NEW YORK (CBSNewYork) – After a dramatic increase in violate hate crimes, members of the Jewish community call for immediate action.

Some people want police to consider tactics not seen since the 1980s and 90s.

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Another day and the surfacing of another disturbing video from the night before Christmas in Crown Heights.

Cameras caught one of several young male suspects throwing a chair, hitting a 23-year-old victim in the head.

“They hit him right here right outside,” Mendel Levin said.

Levin’s real estate business is where the video is from for incident number ten in New York City with a victim, visibly Jewish.

Disgust and fear grow with each attack.

“You’ve got to catch them,” Levin added.

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Some in New York City’s Jewish communities want the NYPD to broaden the now rare practice of dressing up and going undercover as decoys.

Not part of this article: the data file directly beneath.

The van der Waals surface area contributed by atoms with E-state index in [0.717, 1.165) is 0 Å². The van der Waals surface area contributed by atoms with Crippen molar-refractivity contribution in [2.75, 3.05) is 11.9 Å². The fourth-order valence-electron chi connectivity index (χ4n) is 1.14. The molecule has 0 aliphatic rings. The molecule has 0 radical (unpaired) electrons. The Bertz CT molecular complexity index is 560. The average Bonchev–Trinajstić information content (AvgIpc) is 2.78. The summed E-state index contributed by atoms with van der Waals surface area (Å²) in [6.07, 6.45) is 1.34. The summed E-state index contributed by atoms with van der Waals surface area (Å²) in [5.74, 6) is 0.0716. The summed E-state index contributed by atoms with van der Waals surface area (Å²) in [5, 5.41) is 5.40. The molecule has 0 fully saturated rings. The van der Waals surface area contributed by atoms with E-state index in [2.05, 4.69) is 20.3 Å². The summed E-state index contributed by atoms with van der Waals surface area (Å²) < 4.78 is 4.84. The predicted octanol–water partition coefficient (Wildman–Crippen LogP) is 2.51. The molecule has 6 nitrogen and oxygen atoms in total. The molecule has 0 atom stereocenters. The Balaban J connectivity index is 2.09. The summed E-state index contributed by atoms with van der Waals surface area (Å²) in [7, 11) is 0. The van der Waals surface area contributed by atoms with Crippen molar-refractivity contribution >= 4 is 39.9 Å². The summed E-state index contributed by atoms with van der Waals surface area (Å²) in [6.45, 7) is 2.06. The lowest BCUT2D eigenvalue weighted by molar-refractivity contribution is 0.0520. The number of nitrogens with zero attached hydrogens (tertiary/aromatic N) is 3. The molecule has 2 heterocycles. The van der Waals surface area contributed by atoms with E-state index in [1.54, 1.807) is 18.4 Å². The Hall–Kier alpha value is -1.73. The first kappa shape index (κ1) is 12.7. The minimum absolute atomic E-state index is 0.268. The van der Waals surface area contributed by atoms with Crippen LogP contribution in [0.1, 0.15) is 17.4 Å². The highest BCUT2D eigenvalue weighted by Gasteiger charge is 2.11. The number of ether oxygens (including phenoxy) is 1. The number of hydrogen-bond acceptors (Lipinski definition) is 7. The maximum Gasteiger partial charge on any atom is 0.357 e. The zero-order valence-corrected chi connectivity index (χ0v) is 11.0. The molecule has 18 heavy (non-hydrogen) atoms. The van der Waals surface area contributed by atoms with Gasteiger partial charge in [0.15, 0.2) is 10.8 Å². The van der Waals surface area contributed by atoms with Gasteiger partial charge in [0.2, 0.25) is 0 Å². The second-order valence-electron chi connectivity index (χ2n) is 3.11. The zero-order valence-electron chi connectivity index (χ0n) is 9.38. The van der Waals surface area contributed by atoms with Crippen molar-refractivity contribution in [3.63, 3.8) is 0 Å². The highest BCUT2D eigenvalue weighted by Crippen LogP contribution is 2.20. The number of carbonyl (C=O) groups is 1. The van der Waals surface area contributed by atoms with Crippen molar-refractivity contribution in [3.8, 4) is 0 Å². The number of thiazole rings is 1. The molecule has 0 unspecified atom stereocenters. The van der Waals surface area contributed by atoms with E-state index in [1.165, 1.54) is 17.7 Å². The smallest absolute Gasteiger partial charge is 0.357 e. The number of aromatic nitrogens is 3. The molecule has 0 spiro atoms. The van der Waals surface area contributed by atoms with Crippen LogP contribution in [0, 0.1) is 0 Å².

CBS2 put out a request to the NYPD, asking why these attacks have not sparked a return of those practices that were well publicized in the 70s and 80s – but virtually unheard of now.

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CBS2 did not get an answer.

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Eric Goldstein, CEO of UJA-Federation of New York wonders at this tipping point, why not?

“I think having decoy policeman dressed as Hasidic Jews is reasonable thing to do given the current circumstance,” Goldstein said.

Around Brooklyn, people say they need much more security many more police patrols with federal assistance and also many more of these.

“They need to do more to address this current challenge,” Goldstein added.

Goldstein says the boosted patrols are not enough as a deterrent.

He noted the case of Tiffany Harris, a 35-year-old in Brooklyn who allegedly attacked three Jewish women in Crown Heights Thursday, went to jail then was released only to allegedly assault another woman in Prospect Heights the very next day.

“We need to not let people back on the street who can cause further damage,” Goldstein told CBS2’s Dave Carlin.

Significant percentages of those arrested in anti-Semitic hate crime attacks are juveniles and others have diagnosable psychiatric problems. So he says a key is not setting them free with weakened laws or because of technicalities.

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“Protect us” now becomes an ever louder plea – to city, state, and federal officials – with much more than just words.